Sen. Kay HaganKay HaganLinking repatriation to job creation Former Sen. Kay Hagan in ICU after being rushed to hospital GOP senator floats retiring over gridlock MORE (D-N.C.) is hanging tough with a small lead against North Carolina House Speaker Thom Tillis (R), helped by a huge spending advantage in the red state and the unpopularity of the state legislature Tillis has led.

Rep. Gary Peters (D-Mich.) is also a near-lock to win his race against former Michigan Secretary of State Terri Lynn Land (R) in a race Republicans long hoped they could win.

And while Begich, Pryor and Landrieu are all in tough fights, strategists in both parties say all of those races could still go either way.

“Our red-state Democrats are running incredibly strong, as are our other candidates across the map, and we're well-positioned to hold the majority because we have better candidates running better campaigns. Republicans are saddled with a slew of bad candidates that are defending even worse records,” said Democratic Senatorial Campaign Committee spokesman Justin Barasky.

Democrats have had few offensive opportunities this election cycle. Senate Minority Leader Mitch McConnellMitch McConnellThe real reason why Obamacare repeal failed Path to 60 narrows for Trump pick Dems delay Senate panel vote on Supreme Court nominee MORE (R-Ky.) has clung to a small but sturdy lead in his race against Kentucky Secretary of State Alison Lundergan Grimes (D), according to most polling.

There have been few reliable polls of Georgia, but strategists in both parties think businessman David Perdue (R) still has a lead over former charity executive Michelle Nunn (D), though Democrats believe his history of outsourcing jobs gives them enough fodder to defeat him.

On the House side, Democrats are largely in retrenchment mode as they look to protect some incumbents they’d hoped would be in good shape and at this point are trying to hold any GOP gains to a minimum.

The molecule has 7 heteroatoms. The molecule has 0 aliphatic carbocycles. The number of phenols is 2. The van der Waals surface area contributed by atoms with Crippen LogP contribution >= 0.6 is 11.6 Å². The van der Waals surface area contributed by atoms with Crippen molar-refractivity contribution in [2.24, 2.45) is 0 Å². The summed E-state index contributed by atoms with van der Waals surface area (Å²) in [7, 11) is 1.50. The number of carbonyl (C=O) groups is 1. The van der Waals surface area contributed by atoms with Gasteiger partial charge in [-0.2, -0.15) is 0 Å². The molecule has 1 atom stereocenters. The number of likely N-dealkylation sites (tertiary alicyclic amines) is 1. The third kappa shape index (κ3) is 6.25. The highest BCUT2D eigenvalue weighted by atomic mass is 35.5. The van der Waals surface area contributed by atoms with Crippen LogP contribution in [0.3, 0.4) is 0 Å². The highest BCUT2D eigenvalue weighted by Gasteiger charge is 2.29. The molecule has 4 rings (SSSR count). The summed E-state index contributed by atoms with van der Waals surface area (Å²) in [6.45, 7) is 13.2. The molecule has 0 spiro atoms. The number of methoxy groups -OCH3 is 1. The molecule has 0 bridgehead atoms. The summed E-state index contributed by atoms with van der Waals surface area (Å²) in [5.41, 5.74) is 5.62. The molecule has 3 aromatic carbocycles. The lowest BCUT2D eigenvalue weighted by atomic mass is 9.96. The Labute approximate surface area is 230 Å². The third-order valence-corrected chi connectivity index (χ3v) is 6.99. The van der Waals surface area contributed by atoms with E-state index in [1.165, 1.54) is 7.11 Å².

Democrats have largely given up on taking out early targets like Reps. David Valadao (R-Calif.) and Jeff Denham (R-Calif.), along with capturing open seats in suburban Detroit and Philadelphia.

Instead, Democratic outside groups are putting in resources to protect Rep. Dan Maffei (D-N.Y.), who few on either side expected would face much of a race, and an open seat in Maine they thought they had locked in after Republicans nominated a hard-right candidate. Freshman Reps. Julia BrownleyJulia BrownleyLawmakers press Mattis on Marines nude photo scandal A guide to the committees: House House caucus to focus on business in Latin America MORE (D-Calif.), Ami BeraAmi BeraIndependent investigation into Russian interference needed House Democrats identify vulnerable incumbents for 2018 cycle Dems bringing young undocumented immigrants to Trump's speech MORE (D-Calif.) and Pete GallegoPete P. GallegoVulnerable Texas GOP lawmaker survives rematch 5 races for tech to watch Vulnerable House freshmen passed most bills in decades, analysis finds MORE (D-Texas) are also in tougher fights than Democrats thought they’d be in early on. 

“Democrats are coming to grips with the reality that they'll be playing more defense than offense,” said David Wasserman, House editor for the non-partisan Cook Political Report.

“This just isn't a year full of opportunity for Democrats… Republicans aren't reaching deep into Democratic territory but they're going to win back some seats Democrats won in 2012.”

Democrats do have some big pickup chances, however, against a trio of incumbents with self-inflicted wounds: Reps. Michael Grimm (R-N.Y.), Steve Southerland (R-Fla.) and Lee Terry (R-Neb.). They’re also hopeful about open seats in Iowa, Arkansas and Northern Virginia.

Neither side has a clear advantage in terms of the national mood, and without a wave forming, there are fewer competitive races than ever before. But Republicans are benefitting from a midterm electorate that tends to lean their way more than in presidential years as Democrats are defending some freshmen they thought would be able to win without much national support. Both sides privately agree that Republicans will likely pick up a half-dozen seats on Election Day, and possibly more.